Worthless guarantees

Israel cannot allow itself to be stampeded into a peace agreement that isn’t worth the paper it’s written on.

UNIFIL Force Commander Major General Graziano sits aboard the French flagship FS De Grasse during a change of command ceremony in 2009 (photo credit: REUTERS)
UNIFIL Force Commander Major General Graziano sits aboard the French flagship FS De Grasse during a change of command ceremony in 2009
(photo credit: REUTERS)
ISRAEL RECENTLY observed the 10th anniversary of the Second Lebanese War. For most Israelis the war was best forgotten, and what passed for retrospective analysis focused on the military dimension and whether the outcome justified the sacrifices. One item has unfortunately gotten short shrift: The war’s final chord , UN Security Council Resolution 1701. At the time, Israel’s prime minister Ehud Olmert and his foreign minister Tzipi Livni celebrated the resolution as the war’s major achievement, because it would extend the control of the Beirut government down to Israel’s northern border and permanently disarm the Shiite Hezbollah militia.
Things didn’t quite work out that way. Instead of the Beirut government controlling Hezbollah, it is Hezbollah that by dint of its military superiority controls the Lebanese government, both from without and from within. Iran, Hezbollah’s sponsor, found the Shi’ite militia state model so attractive that it transplanted it to Iraq, Syria and Yemen. The hamstrung Lebanese government that supposedly wields power has been unable to choose a president for years. The resolution’s main guarantors – the European UN peacekeeping contingents – proved totally ineffectual, as they refused to physically impede Hezbollah’s rearmament, while the EU split hairs between an outlawed military wing and a kosher political Hezbollah. The moral of the story is that while military solutions may not suffice, diplomatic solutions are no panacea either if they cannot be enforced militarily.
That is why Israel cannot allow itself to be stampeded into a two-state solution, simply because of a confluence of international pressure led by the EU and legacy building by the expiring Obama administration. Due disclosure requires me to restate my opposition to the two-state solution in general, irrespective of whether the idea is propounded by the Israeli left or by Prime Minister Benjamin Netanyahu. But the contours of the agreement reportedly mooted in the discussions last summer between Zionist Union leader Yitzhak Herzog and Palestinian President Mahmoud Abbas overstep the boundaries of foolhardiness, and transport us to the realm of criminal irresponsibility.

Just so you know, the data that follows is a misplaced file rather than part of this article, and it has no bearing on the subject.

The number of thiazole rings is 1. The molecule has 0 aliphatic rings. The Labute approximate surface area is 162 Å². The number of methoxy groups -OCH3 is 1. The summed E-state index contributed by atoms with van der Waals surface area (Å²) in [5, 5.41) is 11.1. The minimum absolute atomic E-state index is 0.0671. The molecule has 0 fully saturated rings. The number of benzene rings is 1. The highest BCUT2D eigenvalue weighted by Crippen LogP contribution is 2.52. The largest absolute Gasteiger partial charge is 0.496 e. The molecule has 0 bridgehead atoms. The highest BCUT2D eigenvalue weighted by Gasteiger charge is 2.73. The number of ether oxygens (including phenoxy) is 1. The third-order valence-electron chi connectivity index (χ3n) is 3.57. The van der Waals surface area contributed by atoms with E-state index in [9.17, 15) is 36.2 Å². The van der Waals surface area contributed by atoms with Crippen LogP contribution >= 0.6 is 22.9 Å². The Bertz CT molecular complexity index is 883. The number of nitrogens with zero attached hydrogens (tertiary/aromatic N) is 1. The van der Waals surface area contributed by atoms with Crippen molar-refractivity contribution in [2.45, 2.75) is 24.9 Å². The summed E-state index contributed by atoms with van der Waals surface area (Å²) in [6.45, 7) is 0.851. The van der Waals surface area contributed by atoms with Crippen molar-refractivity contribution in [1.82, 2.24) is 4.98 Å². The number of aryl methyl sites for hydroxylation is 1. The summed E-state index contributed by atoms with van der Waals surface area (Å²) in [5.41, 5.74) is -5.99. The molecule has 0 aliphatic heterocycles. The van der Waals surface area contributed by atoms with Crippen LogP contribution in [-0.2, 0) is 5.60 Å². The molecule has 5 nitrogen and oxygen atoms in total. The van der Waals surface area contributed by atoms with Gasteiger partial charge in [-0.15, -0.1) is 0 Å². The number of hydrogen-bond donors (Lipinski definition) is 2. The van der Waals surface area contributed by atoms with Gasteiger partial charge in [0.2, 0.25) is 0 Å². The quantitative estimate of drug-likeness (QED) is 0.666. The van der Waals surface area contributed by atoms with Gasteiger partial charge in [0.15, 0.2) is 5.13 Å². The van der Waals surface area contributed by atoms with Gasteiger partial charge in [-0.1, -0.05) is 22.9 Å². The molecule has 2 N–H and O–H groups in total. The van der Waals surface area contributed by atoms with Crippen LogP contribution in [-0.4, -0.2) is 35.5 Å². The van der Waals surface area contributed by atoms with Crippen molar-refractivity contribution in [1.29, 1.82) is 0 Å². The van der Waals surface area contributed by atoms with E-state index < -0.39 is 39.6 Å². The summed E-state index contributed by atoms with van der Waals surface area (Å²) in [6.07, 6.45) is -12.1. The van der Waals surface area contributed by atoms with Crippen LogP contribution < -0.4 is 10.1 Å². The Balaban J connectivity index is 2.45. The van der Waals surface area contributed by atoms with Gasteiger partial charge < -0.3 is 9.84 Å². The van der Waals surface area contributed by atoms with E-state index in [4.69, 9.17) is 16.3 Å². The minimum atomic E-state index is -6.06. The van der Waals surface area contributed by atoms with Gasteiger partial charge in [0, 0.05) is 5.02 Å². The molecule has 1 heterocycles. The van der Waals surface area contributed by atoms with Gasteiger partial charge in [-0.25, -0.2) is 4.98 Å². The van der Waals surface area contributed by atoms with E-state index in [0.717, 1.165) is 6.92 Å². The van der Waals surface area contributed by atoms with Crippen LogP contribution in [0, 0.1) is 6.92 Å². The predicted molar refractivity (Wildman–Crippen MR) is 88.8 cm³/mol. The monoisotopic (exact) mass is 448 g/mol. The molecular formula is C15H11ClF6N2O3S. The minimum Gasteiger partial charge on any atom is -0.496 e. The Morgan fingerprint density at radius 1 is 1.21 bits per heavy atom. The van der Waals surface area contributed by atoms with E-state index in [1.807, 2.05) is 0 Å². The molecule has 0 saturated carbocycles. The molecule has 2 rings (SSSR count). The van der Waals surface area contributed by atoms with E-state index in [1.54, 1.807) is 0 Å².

Any plan that envisages a return to the June 4, 1967, boundaries (even with cosmetic territorial swaps) is not territorial compromise or the “secure and recognized boundaries” of Security Council Resolution 242, but territorial surrender, including in Jerusalem. It would reinforce the message that initiating a war with Israel carries no penalty, because all territorial losses are merely transient and one can soon have another go at the “poisoners of wells” and the “defilers of al-Aqsa Mosque” or whatever libelous casus belli the Palestinian side chooses to invoke.
A “demilitarized” Palestinian state would be as demilitarized as Hezbollah, and those who presumably guarantee such an agreement, even if signed on the White House lawn with the A-list of international statesmen in attendance, would be as effective as the statesmen who begat UNSC 1701. To give Olmert and Livni their due, they had reason in 2006 to trust the international community. Today, anybody buying into the “security guarantees” offered by the European Union is a candidate for buying bottled water from Flint, Michigan. Israel has never wanted American boots on the ground to defend it, but even if it changes its mind, American boots are no longer in stock, barring a tragedy surpassing 9/11.
I cannot stop Netanyahu from verbally committing to a Palestinian state while hoping that the diplomatic climate will change for the better. Who knows, he may yet prove to be one of Napoleon’s lucky generals. Even a Hillary Clinton administration will be better than the current one in Washington, and the post-Brexit negotiations and the warding off of would-be Brexit emulators as we approach next year’s French presidential elections may keep the EU busybodies off Israel’s back. In the interim, I expect Netanyahu to ring-fence a two-state solution with all the necessary red lines, and to enunciate positions closer to Yitzhak Rabin than to Yitzhak Herzog.
Contributor Amiel Ungar is also a columnist for the Hebrew weekly